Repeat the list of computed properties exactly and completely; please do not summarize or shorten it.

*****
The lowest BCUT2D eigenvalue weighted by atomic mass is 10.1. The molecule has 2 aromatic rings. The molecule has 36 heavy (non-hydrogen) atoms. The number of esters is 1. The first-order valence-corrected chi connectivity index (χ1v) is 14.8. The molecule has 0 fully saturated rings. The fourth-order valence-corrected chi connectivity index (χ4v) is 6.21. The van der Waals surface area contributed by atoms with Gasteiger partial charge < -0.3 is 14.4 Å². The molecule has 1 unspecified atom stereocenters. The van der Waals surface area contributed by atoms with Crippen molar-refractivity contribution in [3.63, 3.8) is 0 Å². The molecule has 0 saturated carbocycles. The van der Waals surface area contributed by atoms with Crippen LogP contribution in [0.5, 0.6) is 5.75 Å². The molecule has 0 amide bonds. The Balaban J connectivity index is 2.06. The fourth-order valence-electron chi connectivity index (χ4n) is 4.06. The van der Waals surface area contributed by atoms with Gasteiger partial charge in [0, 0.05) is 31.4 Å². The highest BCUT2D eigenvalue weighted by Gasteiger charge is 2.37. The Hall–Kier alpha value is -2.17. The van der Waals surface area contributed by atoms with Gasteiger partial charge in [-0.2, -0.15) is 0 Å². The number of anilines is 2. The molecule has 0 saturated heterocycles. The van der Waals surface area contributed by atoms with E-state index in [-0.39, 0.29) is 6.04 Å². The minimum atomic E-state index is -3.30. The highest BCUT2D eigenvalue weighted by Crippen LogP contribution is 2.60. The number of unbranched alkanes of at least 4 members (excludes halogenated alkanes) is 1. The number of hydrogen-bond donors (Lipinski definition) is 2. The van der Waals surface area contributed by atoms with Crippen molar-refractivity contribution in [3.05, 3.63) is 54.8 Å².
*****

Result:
The lowest BCUT2D eigenvalue weighted by atomic mass is 10.1. The molecule has 2 aromatic rings. The molecule has 36 heavy (non-hydrogen) atoms. The number of esters is 1. The first-order valence-corrected chi connectivity index (χ1v) is 14.8. The molecule has 0 fully saturated rings. The fourth-order valence-corrected chi connectivity index (χ4v) is 6.21. The van der Waals surface area contributed by atoms with Gasteiger partial charge < -0.3 is 14.4 Å². The molecule has 1 unspecified atom stereocenters. The van der Waals surface area contributed by atoms with Crippen molar-refractivity contribution in [3.63, 3.8) is 0 Å². The molecule has 0 saturated carbocycles. The van der Waals surface area contributed by atoms with Crippen LogP contribution in [0.5, 0.6) is 5.75 Å². The molecule has 0 amide bonds. The Balaban J connectivity index is 2.06. The fourth-order valence-electron chi connectivity index (χ4n) is 4.06. The van der Waals surface area contributed by atoms with Gasteiger partial charge in [0, 0.05) is 31.4 Å². The highest BCUT2D eigenvalue weighted by Gasteiger charge is 2.37. The Hall–Kier alpha value is -2.17. The van der Waals surface area contributed by atoms with Gasteiger partial charge in [-0.2, -0.15) is 0 Å². The number of anilines is 2. The molecule has 0 saturated heterocycles. The van der Waals surface area contributed by atoms with E-state index in [-0.39, 0.29) is 6.04 Å². The minimum atomic E-state index is -3.30. The highest BCUT2D eigenvalue weighted by Crippen LogP contribution is 2.60. The number of unbranched alkanes of at least 4 members (excludes halogenated alkanes) is 1. The number of hydrogen-bond donors (Lipinski definition) is 2. The van der Waals surface area contributed by atoms with Crippen molar-refractivity contribution in [3.05, 3.63) is 54.8 Å².